In the city of Jena, electromobility has been present in the form of a tramway in service for 120 years. Supplemented by a fleet of diesel-powered buses, an efficient public transport system has been created over time. Last year saw the introduction of e-mobility in the operation of city buses as well. Three first vehicles started regular service in 2020 to contribute to CO2 savings (53,000kg per bus and year), but also to reduce particulate matter and noise emissions in the urban area.
The attractiveness of public transport is essentially promoted and maintained by smooth and punctual operation. In this context, operations of tramways in particular require a reliable and uninterrupted power supply, which is the responsibility of the power supply department at Jenaer Nahverkehr, operator of the city’s public transport. Nevertheless, malfunctions of the system technology can occur in rare cases. In order to minimize the effects of malfunctions on the operational process as well as on the passengers, it is necessary to keep downtimes as low as possible. This is supported by a reliable control and telecontrol system implemented on the basis of the PcVue SCADA software.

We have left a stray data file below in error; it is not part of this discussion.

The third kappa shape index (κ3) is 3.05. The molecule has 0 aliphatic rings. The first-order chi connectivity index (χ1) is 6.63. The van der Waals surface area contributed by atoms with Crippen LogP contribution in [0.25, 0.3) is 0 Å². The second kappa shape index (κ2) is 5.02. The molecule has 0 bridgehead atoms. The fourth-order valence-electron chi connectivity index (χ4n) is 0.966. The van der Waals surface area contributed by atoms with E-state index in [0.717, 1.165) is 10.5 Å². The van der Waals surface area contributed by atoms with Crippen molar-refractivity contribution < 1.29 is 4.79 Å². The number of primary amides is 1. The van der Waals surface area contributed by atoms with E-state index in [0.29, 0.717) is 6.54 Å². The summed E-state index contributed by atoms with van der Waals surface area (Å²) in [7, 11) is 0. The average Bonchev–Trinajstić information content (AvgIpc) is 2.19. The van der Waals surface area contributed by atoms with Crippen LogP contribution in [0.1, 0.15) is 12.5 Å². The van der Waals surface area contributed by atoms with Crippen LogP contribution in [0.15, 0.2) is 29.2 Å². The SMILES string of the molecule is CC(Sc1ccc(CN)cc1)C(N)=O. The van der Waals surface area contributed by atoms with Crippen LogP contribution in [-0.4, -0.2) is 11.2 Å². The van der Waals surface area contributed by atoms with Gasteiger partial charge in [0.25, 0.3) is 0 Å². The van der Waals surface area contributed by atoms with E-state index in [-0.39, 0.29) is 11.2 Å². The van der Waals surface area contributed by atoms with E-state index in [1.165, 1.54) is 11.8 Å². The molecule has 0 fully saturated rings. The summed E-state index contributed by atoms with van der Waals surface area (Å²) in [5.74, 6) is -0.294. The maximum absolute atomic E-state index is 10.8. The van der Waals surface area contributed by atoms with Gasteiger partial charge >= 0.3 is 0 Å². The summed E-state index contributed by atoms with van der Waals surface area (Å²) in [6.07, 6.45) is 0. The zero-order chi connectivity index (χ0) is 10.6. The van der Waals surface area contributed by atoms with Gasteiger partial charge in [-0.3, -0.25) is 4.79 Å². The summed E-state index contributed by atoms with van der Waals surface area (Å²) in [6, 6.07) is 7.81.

For many years, Actemium Germany’s Automation Frankfurt business unit has been the partner of Jena’s public transport system for the implementation and further development of the control and telecontrol technology for the power supply, but also for the monitoring of signaling and safety systems.
Maintenance of the newly introduced charging infrastructure for the electric buses fell under the responsibility of the Power Supply department, and the desire arose to integrate the chargers into the control system. Actemium Automation Frankfurt was commissioned to do this.
The primary goal of this expansion is remote monitoring of the charging infrastructure by the power supply department so that any faults that occur can be detected and eliminated as quickly as possible. And to do so while reducing travel times for service personnel as much as possible, especially in a city that, due to its topography and its location within the Saale Valley, has a high traffic density on a small number of routes.